It was around the time the airfield closed in 1948 ,and I would be 10 years old we found a way to get up onto the perimeter track of the old war time aerodrome. The bomb dumps around the woods that surrounded the airfield still had the full fake grass camouflage netting over.

We explored all round them inside and out, to see if any bombs had been left behind. There must have been ten or more of these dumps all round the outside of the perimeter track tucked under the sides of different woods.

One wood that intrigued us was "Williams" wood, and we had heard the old men of the village taking about two pits in the middle of this wood that were called the "Bacon Pits".

The gates were still closed and the airfield was patrolled by a guard to stop just such kids as us. So we were very frightened going in and even more frightened on the way out of the wood, so much so that with short trousers and brambles and nettles, we never felt them until we had a count up to see if we were all there, then there was evidence of blood, and scratches from coming out in such a rush.


I Remember Exploring the Bacon Pits.
 
We went to Seighford Airfield, soon after it had closed,
To have a look for William's wood, and find the mystery posed,
We heard tales about the pits, in middle of the wood,
These were called The Bacon Pits, and thought we would explore.

On our bikes we did set out, along the perimeter track,
Turned off through the bomb dumps, into the far outback,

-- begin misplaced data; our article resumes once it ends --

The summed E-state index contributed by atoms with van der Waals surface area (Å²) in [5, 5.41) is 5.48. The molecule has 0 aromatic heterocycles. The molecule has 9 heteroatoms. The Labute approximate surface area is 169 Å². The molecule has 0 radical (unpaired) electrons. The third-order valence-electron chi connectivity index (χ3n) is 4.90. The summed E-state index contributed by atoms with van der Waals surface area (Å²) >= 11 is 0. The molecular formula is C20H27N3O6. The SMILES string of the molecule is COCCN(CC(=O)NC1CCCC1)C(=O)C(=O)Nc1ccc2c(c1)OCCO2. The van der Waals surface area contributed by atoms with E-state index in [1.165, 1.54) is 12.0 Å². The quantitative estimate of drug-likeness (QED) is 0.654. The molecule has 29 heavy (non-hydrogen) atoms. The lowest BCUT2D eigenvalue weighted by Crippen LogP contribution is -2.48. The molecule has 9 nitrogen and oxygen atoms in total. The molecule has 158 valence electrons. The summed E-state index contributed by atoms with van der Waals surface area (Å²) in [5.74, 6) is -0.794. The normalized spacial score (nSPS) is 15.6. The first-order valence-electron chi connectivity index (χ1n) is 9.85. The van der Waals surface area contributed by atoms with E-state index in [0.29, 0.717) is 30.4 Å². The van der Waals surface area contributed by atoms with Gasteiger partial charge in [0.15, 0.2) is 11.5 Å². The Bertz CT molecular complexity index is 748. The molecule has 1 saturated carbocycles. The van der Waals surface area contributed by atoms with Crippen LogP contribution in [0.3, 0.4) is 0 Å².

We came along the side the wood, and down we dropped our bikes,
Decided to go through the under growth, must be a big long hike.

We found a stick for each of us, to beat the brambles down,
A path to make so we could find, the pools of such renown,
Eerie echo's thought we heard, while progress it was bumbling,
Looking up for what we could hear, the sticks the scrub a thwacking

Our legs were scratched and nettled, but soldier on we must,
Our nervous tension it was showing, the guard we might be cussed,
Out in an opening, first pit we could see, deep in the wood through the leaves,
The pool was dark, the water smooth, surrounded by tall trees.

Press on to find the second pool, onwards through the scrub to find,
Each step we took cracked the twigs, not knowing whose behind,
It was difficult to keep on moving, eventually we found it,
We all stood still and thought that we could, hear the enemy emit.

Thinking that we were being chased, an almighty scramble started,
Following the path came in, and round first pit we darted,
A mate behind through in a stone, and frightened us the more,
Shouting squealing cracking of twigs went even faster, such uproar.

Having got back to our bikes, we had a count to see,
If all the men had got back, none drowned or captured by a nazi,
We peddled fast all scratched and bleeding, home to safety to our mums,
Blood wiped off all patched and plastered, then had a meeting all us chums.

Countyman

Earth and sky, woods and fields, lakes and rivers, the mountains and the sea, are excellent school masters, and teach some of us more than we can ever learn from books.John Lubbock (1834-1913